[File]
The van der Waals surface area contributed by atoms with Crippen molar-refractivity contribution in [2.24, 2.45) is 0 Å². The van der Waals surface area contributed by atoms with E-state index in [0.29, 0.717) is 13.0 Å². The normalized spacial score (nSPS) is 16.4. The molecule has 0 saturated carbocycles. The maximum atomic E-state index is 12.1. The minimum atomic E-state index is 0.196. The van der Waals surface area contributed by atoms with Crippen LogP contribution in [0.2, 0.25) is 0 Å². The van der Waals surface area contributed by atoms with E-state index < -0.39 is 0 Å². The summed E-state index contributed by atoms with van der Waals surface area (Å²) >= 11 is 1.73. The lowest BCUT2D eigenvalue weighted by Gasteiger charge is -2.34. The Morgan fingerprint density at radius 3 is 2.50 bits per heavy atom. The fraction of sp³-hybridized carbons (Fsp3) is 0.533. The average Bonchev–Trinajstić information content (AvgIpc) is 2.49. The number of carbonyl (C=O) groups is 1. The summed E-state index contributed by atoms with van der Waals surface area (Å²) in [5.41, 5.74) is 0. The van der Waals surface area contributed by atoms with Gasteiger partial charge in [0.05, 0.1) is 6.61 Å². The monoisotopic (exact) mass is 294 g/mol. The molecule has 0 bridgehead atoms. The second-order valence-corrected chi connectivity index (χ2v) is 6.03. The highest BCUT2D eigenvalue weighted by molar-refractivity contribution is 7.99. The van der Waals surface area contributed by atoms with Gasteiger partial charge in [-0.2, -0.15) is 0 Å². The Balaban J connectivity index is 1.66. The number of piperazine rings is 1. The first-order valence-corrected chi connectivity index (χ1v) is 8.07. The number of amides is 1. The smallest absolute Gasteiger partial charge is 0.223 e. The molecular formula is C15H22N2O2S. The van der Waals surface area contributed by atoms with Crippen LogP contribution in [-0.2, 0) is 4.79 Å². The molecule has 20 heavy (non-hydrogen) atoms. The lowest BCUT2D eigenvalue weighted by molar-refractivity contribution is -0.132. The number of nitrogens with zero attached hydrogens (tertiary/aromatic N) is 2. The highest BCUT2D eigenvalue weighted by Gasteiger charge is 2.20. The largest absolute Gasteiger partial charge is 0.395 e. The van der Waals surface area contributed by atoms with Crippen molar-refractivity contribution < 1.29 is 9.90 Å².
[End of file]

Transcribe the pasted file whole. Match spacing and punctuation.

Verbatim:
The van der Waals surface area contributed by atoms with Crippen molar-refractivity contribution in [2.24, 2.45) is 0 Å². The van der Waals surface area contributed by atoms with E-state index in [0.29, 0.717) is 13.0 Å². The normalized spacial score (nSPS) is 16.4. The molecule has 0 saturated carbocycles. The maximum atomic E-state index is 12.1. The minimum atomic E-state index is 0.196. The van der Waals surface area contributed by atoms with Crippen LogP contribution in [0.2, 0.25) is 0 Å². The van der Waals surface area contributed by atoms with E-state index < -0.39 is 0 Å². The summed E-state index contributed by atoms with van der Waals surface area (Å²) >= 11 is 1.73. The lowest BCUT2D eigenvalue weighted by Gasteiger charge is -2.34. The Morgan fingerprint density at radius 3 is 2.50 bits per heavy atom. The fraction of sp³-hybridized carbons (Fsp3) is 0.533. The average Bonchev–Trinajstić information content (AvgIpc) is 2.49. The number of carbonyl (C=O) groups is 1. The summed E-state index contributed by atoms with van der Waals surface area (Å²) in [5.41, 5.74) is 0. The van der Waals surface area contributed by atoms with Gasteiger partial charge in [0.05, 0.1) is 6.61 Å². The monoisotopic (exact) mass is 294 g/mol. The molecule has 0 bridgehead atoms. The second-order valence-corrected chi connectivity index (χ2v) is 6.03. The highest BCUT2D eigenvalue weighted by molar-refractivity contribution is 7.99. The van der Waals surface area contributed by atoms with Gasteiger partial charge in [-0.2, -0.15) is 0 Å². The Balaban J connectivity index is 1.66. The number of piperazine rings is 1. The first-order valence-corrected chi connectivity index (χ1v) is 8.07. The number of amides is 1. The smallest absolute Gasteiger partial charge is 0.223 e. The molecular formula is C15H22N2O2S. The van der Waals surface area contributed by atoms with Crippen LogP contribution in [-0.2, 0) is 4.79 Å². The molecule has 20 heavy (non-hydrogen) atoms. The lowest BCUT2D eigenvalue weighted by molar-refractivity contribution is -0.132. The number of nitrogens with zero attached hydrogens (tertiary/aromatic N) is 2. The highest BCUT2D eigenvalue weighted by Gasteiger charge is 2.20. The largest absolute Gasteiger partial charge is 0.395 e. The van der Waals surface area contributed by atoms with Crippen molar-refractivity contribution < 1.29 is 9.90 Å².